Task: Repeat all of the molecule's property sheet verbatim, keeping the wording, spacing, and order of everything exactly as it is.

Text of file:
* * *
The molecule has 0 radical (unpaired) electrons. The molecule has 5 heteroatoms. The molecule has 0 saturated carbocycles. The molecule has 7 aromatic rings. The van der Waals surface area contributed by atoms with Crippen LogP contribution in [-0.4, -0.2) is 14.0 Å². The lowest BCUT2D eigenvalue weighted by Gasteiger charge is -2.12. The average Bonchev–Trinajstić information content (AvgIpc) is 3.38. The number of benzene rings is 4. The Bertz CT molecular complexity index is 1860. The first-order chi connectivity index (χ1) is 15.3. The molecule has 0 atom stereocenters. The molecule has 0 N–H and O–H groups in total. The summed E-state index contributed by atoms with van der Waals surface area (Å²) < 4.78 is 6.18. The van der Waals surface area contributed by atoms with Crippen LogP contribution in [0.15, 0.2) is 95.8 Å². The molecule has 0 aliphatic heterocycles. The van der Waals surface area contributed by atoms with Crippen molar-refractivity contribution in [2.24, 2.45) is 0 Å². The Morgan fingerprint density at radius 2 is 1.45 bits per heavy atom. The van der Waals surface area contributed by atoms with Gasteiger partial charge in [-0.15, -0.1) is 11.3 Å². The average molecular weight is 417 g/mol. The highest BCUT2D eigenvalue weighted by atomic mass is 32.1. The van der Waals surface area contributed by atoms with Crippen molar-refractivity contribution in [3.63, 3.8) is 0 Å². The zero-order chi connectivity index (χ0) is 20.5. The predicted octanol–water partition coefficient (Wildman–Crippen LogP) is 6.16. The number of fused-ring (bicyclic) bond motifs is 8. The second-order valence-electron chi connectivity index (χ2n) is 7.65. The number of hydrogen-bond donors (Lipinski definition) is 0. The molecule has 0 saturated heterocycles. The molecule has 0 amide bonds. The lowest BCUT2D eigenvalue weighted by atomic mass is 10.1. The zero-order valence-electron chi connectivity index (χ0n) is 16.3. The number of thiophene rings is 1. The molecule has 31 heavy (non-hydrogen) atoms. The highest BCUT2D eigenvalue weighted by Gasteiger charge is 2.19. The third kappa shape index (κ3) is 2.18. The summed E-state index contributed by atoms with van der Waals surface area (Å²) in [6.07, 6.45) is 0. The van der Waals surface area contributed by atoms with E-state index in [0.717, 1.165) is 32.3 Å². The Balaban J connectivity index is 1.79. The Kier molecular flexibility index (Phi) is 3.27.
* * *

The molecule has 0 radical (unpaired) electrons. The molecule has 5 heteroatoms. The molecule has 0 saturated carbocycles. The molecule has 7 aromatic rings. The van der Waals surface area contributed by atoms with Crippen LogP contribution in [-0.4, -0.2) is 14.0 Å². The lowest BCUT2D eigenvalue weighted by Gasteiger charge is -2.12. The average Bonchev–Trinajstić information content (AvgIpc) is 3.38. The number of benzene rings is 4. The Bertz CT molecular complexity index is 1860. The first-order chi connectivity index (χ1) is 15.3. The molecule has 0 atom stereocenters. The molecule has 0 N–H and O–H groups in total. The summed E-state index contributed by atoms with van der Waals surface area (Å²) < 4.78 is 6.18. The van der Waals surface area contributed by atoms with Crippen LogP contribution in [0.15, 0.2) is 95.8 Å². The molecule has 0 aliphatic heterocycles. The van der Waals surface area contributed by atoms with Crippen molar-refractivity contribution in [2.24, 2.45) is 0 Å². The Morgan fingerprint density at radius 2 is 1.45 bits per heavy atom. The van der Waals surface area contributed by atoms with Gasteiger partial charge in [-0.15, -0.1) is 11.3 Å². The average molecular weight is 417 g/mol. The highest BCUT2D eigenvalue weighted by atomic mass is 32.1. The van der Waals surface area contributed by atoms with Crippen molar-refractivity contribution in [3.63, 3.8) is 0 Å². The zero-order chi connectivity index (χ0) is 20.5. The predicted octanol–water partition coefficient (Wildman–Crippen LogP) is 6.16. The number of fused-ring (bicyclic) bond motifs is 8. The second-order valence-electron chi connectivity index (χ2n) is 7.65. The number of hydrogen-bond donors (Lipinski definition) is 0. The molecule has 0 saturated heterocycles. The molecule has 0 amide bonds. The lowest BCUT2D eigenvalue weighted by atomic mass is 10.1. The zero-order valence-electron chi connectivity index (χ0n) is 16.3. The number of thiophene rings is 1. The molecule has 31 heavy (non-hydrogen) atoms. The highest BCUT2D eigenvalue weighted by Gasteiger charge is 2.19. The third kappa shape index (κ3) is 2.18. The summed E-state index contributed by atoms with van der Waals surface area (Å²) in [6.07, 6.45) is 0. The van der Waals surface area contributed by atoms with E-state index in [0.717, 1.165) is 32.3 Å². The Balaban J connectivity index is 1.79. The Kier molecular flexibility index (Phi) is 3.27.